It would be hard to blame them.

But now imagine that there is a God … why DOES God seemingly wait so long to “set things right”?  Why would a “loving” God allow so much evil and hatred and cruelty to continue, day after day, year after year, century after century?

In fact, let us consider several questions …

Why, barring early illness or fatal accident or causes of premature death, do we live longer than the age needed to have and to raise children of our own?

Why are older people usually wiser, more easy-going, and more giving than they were when they were younger?

Why are grandparents usually quicker to forgive than parents?

Why are we as a species “social” beings?  Why do we all, to the extent that we can trust others, or unless mental illness prevents it, seek connections with others?

Why did Jesus say to the criminal hanging on a cross beside his, “Today you shall be with me in paradise”???

What if God really longs to put an end to evil and to hatred, to selfishness and greed, to fear and hurt and pain?

But what if God cannot because it would flow against the long-term purpose and plan?

What if God doesn’t “cause” or “allow” evil and harmful and painful things to happen in the world?

What if bad things just happen, and it’s all about how the rest of us are to respond when they do?!? 

Think about these things for a while, and see what you might come up with.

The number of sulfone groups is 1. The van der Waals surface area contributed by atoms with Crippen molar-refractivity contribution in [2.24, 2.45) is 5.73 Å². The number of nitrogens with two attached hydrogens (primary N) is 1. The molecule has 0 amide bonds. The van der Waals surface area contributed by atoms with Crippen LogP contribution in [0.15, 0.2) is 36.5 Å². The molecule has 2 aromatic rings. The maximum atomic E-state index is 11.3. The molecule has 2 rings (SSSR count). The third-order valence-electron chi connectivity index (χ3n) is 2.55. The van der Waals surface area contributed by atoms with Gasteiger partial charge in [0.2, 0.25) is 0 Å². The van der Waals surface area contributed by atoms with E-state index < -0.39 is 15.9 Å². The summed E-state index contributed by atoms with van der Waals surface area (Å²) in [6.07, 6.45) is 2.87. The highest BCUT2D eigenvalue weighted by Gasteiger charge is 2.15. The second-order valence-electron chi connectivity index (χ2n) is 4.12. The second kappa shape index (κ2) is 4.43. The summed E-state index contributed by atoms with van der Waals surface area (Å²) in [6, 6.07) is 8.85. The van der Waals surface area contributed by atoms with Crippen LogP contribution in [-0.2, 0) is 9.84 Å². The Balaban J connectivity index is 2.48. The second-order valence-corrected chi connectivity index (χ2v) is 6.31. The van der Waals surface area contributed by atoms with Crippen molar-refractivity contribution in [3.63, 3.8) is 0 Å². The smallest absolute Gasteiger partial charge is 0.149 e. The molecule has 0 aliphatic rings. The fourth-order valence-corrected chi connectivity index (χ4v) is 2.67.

My belief is that there most certainly is a Creator, and that this Creator does care, and IS still involved with us.  But I believe that God, the Creator, is also the most incredibly patient being there is.

Why do I say this?  Because I believe the facts, and the answers to all of the questions above, point to this conclusion.  God is being infinitely patient with us humans.  You may ask, ‘well, what is He/She waiting for?’  And I would answer, it certainly isn’t for the time when all of us will be perfect!

I believe there are two things for which God waits:

1)  For ALL of us to realize our need of paying the debt and the penalty every one of us owes to our Creator, a debt and penalty which God alone can pay, and already has;  to then humble ourselves, and to admit to God our utter dependence on the grace and forgiveness that only God can bestow;  to then turn our hearts toward becoming as much like Christ as possible, relying completely on the Spirit of God to create that change in us.  As we see with what Jesus said to the guy hanging next to him, this moment, this decision, can happen right up to the point of one’s death.  So if you’ve already made that decision, keep hoping and trying to influence, as God does, patiently!

2)  For ALL of us to learn that there will never be an answer as to why pain and evil happen in this world.  That is not a question we will ever receive the complete answer to on this side of the grave.  We ask, “why?” a lot;  we rarely, if ever, get a satisfying answer, do we.  Rather, we are to learn that the big key lies in how we respond when we come in contact with others who suffer, or when we learn of injustice around us.  The response is to “love our neighbors as we love ourselves”.  Thus, the big goal when it comes to bad things happening in our world is to learn to better come together as a community, to forgive one another, to feed one another, to listen to one another, to be there for each other, to teach one another, to speak up and to act to correct oppression and wrongs, to be merciful to those who are in pain, who have been hurt, and who have hurt others.

These are my views of things.

The fruit of God’s Spirit is … patience.




My love to you all.

Craig Meek, M.D.